Opening the Tigers’ History Book

OldBookXSmall.jpgWhile we await the Tigers’ next move this offseason, let’s look back on the trades the club made on this day in …

And on Nov. 20, 1985, the Pirates hired White Sox third base coach Jim Leyland to be the club’s 33rd manager in history.

Gerald Laird Likely to Lose at His Uniform-Number Shell Game

LairdHead.jpgOn May 29, Gerald Laird changed his uniform number from 8 to 12 in the hope his offensive luck would change. Who could blame him for trying something — anything — to inject some life into his bat.

How’s it worked? He’s 2 for 16, or .125 since the switcheroo.

Before he had clubhouse guy Jim Schmakel sew him up a new uni, Laird was 16 for 101, or .158. And his overall stats for Laird while wearing #8 — the ones we’ll compare below with his predecessors are: .184 avg., 5 HR, .271 OBP, .553 OPS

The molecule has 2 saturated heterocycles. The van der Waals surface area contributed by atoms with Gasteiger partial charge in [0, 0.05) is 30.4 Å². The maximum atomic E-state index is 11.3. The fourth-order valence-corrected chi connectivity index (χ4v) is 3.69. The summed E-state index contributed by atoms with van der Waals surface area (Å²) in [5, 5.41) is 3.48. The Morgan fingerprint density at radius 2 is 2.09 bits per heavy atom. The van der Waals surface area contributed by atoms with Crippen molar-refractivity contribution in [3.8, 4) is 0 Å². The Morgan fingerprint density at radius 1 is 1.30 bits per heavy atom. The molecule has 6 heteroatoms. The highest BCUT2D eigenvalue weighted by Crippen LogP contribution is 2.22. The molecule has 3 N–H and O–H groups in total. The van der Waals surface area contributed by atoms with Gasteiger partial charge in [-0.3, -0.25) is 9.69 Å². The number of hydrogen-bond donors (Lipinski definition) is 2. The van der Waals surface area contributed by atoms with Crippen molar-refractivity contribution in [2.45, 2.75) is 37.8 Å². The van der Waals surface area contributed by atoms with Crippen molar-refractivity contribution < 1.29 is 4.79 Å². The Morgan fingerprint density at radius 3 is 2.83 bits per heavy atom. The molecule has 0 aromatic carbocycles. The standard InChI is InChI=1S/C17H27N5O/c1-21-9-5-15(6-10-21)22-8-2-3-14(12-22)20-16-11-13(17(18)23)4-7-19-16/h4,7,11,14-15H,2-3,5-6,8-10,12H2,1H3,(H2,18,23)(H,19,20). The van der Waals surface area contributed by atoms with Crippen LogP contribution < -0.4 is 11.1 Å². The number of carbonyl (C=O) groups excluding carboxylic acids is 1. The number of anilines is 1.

This uniform-change ploy got me thinking about recent Tigers players that wore number 8 or number 12 to see which had the best offensive numbers and if, based on recent history (going back to 1995ish), Laird might luck out by some numerical karma.

Continue reading “Gerald Laird Likely to Lose at His Uniform-Number Shell Game”

Updated: Random Trivia

Can you name the last Tigers player to wear #42 before MLB retired the number across the board in honor of Jackie Robinson?

The answer to come on Episode 78 of the podcast.

Update: In the comments, Jan answered Phil Nevin. I was quick to shoot that down in the podcast but she was correct, though, that Nevin did wear #42 for the Tigers. He and Buddy Groom* wore it in 1995, but Groom wore it first.

In 1996 it was a popular number in that three players wore it that season: pitchers Randy Veres and Tom Urbani, and utility guy Shannon Penn.

*Did you know Buddy Groom’s real first name is Wedsel?